Aging Answers Nashoba Valley
Helpful tips for family caregivers
‘Tis a busy season. Lots to look out for:
Get help changing Medicare plans
If you are dissatisfied with your relative’s current Medicare coverage, it’s time to get into action! Changes are possible only once a year. This year, the annual open enrollment period starts and ends EARLIER than before: October 15 to December 7.
Here’s a quick review of the parts of Medicare:
- Part A covers inpatient time at a hospital (part of Social Security).
- Part B covers doctor visits and other outpatient care (part of Social Security).
- Part D covers medications (offered by private insurance companies).
Additional options are available through private companies
- Advantage plans (sometimes called “Part C”) are Medicare-approved plans. They generally combine Parts A, B, & D into one package. They often include extra services.
- “Medigap” plans supplement Original Medicare. They pay for the 20% Medicare doesn’t cover.
During open enrollment, your relative can change
- from an Original plan to an Advantage plan, or vice versa
- to a new Part D plan. A different plan or company may provide the drugs your relative needs at lower cost
- to a new Advantage plan
Help is available for comparing options:
- State Health Insurance Assistance Program (SHIP). Get personal assistance at no cost. Every state has a program that trains volunteer counselors. They know the details about Medicare and provide help by phone or in person.
- Medicare.gov. Create a free account for your relative. You can then view information about your relative’s current coverage. And compare it to other health and drug plans.
Or call for assistance at 1-800-MEDICARE. Check the newspaper or senior center for local counseling on health insurance.
Remember, the deadline for changing is December 7.
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Is your home safe for older guests?
If you expect older visitors this season, check your home for hazards. Older adults often have impaired balance and vision. This makes them prone to falling, especially in new surroundings. And fragile skin and bones can mean double trouble if someone does take a spill. Here are some tips:
Early darkness and wet walkways can add to risk of a fall. Turn on outdoor lighting and make sure stairs have a sturdy handrail.
- Clear the floor! Store away toys, piles of books. Avoid slippery wax floor finishes and tape down area rugs.
- Eliminate extension cords from walking areas.
- Be mindful of fire hazards. If you’re plugging in an extra heater, place it at least three feet from anything flammable.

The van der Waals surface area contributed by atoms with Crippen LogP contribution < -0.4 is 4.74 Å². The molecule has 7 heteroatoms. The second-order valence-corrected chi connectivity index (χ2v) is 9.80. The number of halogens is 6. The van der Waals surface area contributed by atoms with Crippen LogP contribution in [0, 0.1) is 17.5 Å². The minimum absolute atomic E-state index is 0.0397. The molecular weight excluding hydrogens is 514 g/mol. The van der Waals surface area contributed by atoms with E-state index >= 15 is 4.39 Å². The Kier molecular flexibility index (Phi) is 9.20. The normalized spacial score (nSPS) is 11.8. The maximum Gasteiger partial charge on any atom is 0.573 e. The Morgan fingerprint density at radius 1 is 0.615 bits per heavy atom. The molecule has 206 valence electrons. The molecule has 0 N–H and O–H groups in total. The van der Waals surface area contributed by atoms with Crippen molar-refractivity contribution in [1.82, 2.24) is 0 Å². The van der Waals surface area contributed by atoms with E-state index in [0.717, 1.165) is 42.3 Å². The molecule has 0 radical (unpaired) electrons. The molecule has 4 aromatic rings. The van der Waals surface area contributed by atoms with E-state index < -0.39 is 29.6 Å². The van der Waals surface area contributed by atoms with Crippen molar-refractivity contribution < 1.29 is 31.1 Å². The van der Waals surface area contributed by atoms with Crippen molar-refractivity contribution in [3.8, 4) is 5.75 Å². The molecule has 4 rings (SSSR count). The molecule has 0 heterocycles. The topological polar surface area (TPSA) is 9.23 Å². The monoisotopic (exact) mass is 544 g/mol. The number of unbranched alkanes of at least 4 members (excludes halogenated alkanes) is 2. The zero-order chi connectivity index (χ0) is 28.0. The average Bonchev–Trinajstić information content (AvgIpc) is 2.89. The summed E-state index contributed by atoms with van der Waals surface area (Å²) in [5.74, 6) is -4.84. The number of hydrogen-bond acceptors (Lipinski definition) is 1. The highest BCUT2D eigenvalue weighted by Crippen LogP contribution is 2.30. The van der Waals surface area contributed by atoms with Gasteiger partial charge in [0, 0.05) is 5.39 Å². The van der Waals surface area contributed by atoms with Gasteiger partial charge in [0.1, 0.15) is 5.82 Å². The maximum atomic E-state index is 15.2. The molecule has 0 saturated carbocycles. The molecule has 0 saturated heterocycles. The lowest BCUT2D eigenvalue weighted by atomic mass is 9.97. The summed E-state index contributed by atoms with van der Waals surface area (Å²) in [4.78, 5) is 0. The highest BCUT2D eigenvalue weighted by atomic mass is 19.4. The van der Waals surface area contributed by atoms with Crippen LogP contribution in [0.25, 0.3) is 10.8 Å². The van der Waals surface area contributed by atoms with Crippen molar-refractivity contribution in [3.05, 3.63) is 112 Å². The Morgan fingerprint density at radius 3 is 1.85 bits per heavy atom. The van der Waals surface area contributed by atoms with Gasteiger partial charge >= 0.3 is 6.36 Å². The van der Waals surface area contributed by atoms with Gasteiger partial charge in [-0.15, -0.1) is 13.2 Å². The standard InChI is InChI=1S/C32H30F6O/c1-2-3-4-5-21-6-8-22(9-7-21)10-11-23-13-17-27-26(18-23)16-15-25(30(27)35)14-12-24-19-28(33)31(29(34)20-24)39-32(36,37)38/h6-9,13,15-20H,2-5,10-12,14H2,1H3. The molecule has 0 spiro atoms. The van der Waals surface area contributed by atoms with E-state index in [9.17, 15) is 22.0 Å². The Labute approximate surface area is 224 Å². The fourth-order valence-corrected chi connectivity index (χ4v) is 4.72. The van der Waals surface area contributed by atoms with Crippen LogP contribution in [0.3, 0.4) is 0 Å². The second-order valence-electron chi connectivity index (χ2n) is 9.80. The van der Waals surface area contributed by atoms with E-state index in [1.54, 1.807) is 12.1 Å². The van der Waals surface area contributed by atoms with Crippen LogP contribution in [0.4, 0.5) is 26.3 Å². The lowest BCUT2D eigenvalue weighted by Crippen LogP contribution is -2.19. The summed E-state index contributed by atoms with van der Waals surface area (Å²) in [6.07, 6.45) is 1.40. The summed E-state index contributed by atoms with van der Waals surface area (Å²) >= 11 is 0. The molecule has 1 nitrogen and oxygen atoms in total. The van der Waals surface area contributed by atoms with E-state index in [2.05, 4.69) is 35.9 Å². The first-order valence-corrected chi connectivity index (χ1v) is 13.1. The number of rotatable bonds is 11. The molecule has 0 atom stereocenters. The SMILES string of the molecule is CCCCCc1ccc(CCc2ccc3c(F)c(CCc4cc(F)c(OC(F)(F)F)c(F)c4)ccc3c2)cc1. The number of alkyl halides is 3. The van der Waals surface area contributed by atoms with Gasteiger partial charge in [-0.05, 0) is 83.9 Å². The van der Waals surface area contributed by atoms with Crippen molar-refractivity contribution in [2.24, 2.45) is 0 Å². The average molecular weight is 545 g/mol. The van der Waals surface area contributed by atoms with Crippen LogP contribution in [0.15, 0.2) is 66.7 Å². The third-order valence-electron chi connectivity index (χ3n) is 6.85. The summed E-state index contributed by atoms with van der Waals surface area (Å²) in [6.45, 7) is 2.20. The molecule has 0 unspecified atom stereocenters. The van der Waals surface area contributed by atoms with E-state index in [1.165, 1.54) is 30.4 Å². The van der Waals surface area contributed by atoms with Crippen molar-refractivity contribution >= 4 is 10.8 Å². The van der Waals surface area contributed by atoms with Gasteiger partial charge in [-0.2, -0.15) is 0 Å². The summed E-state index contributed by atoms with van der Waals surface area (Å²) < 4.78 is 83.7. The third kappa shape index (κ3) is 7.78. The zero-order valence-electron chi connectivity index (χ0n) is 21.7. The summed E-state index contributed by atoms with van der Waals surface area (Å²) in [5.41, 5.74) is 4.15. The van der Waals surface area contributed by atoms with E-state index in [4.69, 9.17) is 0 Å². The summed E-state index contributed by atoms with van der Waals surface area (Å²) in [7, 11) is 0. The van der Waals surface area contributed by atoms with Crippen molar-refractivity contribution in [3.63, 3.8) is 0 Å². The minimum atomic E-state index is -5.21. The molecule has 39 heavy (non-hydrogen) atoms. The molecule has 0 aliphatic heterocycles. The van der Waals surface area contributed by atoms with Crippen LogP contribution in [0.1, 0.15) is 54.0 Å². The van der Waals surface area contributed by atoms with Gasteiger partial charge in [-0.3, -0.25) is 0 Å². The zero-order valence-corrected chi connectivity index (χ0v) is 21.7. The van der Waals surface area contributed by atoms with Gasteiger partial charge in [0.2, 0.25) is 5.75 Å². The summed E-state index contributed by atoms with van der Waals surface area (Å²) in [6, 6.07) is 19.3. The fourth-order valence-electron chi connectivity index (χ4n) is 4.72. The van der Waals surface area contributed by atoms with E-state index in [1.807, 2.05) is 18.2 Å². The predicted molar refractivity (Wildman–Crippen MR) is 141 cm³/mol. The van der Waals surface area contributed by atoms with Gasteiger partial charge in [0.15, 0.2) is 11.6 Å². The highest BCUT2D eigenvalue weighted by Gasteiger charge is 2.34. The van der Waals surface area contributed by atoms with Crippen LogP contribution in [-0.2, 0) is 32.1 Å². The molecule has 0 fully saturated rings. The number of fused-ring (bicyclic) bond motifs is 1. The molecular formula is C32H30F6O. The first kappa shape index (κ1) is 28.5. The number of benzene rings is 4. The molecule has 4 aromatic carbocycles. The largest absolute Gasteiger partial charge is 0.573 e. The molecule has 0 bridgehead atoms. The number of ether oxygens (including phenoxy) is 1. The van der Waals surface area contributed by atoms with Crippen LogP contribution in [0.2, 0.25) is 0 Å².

- Review seat height. Seating that is low, angled back, or lacks side arms can pose problems for elders. Add a firm cushion to raise the seat.
If your guest must use stairs, make sure they are well lit, without glare or strong shadows. Consider night-lights, and point out where light switches can be found.
- Install night-lights to light the path to the bathroom. Also provide an easy-to-reach bedside lamp.
- Check bed height. If it’s too high, provide a platform step. If too low, add risers. (These are sturdy plastic “cups” that raise each leg of a bed. Also useful for couch or chairs.)
- Clear the floor! Remove throw rugs. Ensure pet bowls and toys aren’t underfoot.
- Avoid scald burns. Put red electrical tape on hot water knobs as a reminder to take caution. (Turning the water heater down is no longer recommended because bacteria can breed at lower temperatures.)
- Prevent slipping by placing a large, nonskid mat in tub or shower. A shower chair makes for a safer shower. Check the thrift store or borrow a neighbor’s.
Urinary tract infections
It’s healthy to have bacteria in your digestive tract and on your skin. But when bacteria enter the bladder and kidneys, there can be problems. Urinary tract infections (UTIs) are the reason for 8 million doctor visits every year.
Who is at risk?
UTIs affect mainly women, but they occur in older men, too. Seniors are especially vulnerable because of
- decline in muscle strength around the bladder. This interferes with effective emptying of the bladder. Bacteria can then grow in the pooled urine.
- weakened immune system. Aging itself reduces the body’s ability to fight infection. Some diseases, such as diabetes, make the situation worse.
- poor bladder or bowel control. Soiled pads and diapers give bacteria prolonged opportunity to enter the urinary tract.
- lack of estrogen (for women). Estrogen may help ensure that bacteria do not stick to the walls of the urinary tract and vagina.
- enlarged prostate in men. An enlarged prostate creates further difficulty emptying the bladder completely.
- neurological disease. Conditions such as Alzheimer’s and Parkinson’s also make it hard to completely empty the bladder.
Symptoms and treatment
Even if your loved one doesn’t have any symptoms, he or she may have an infection, which is diagnosed by finding bacteria in a urine sample. Common symptoms include
- more frequent urge to urinate. But producing very little urine.
- general fatigue. Feeling “not your usual self.”
- pain or burning when urinating.
- cloudy or bloody urine. Or urine with a strong odor.
- increased confusion. For adults with memory problems, a sudden worsening of symptoms.
Oral antibiotics are commonly given. Studies suggest it is best to use an antibiotic that targets the specific type of bacteria found in the urine, rather than a “broad spectrum” drug.
Next month we’ll talk about ways to prevent urinary tract infections.
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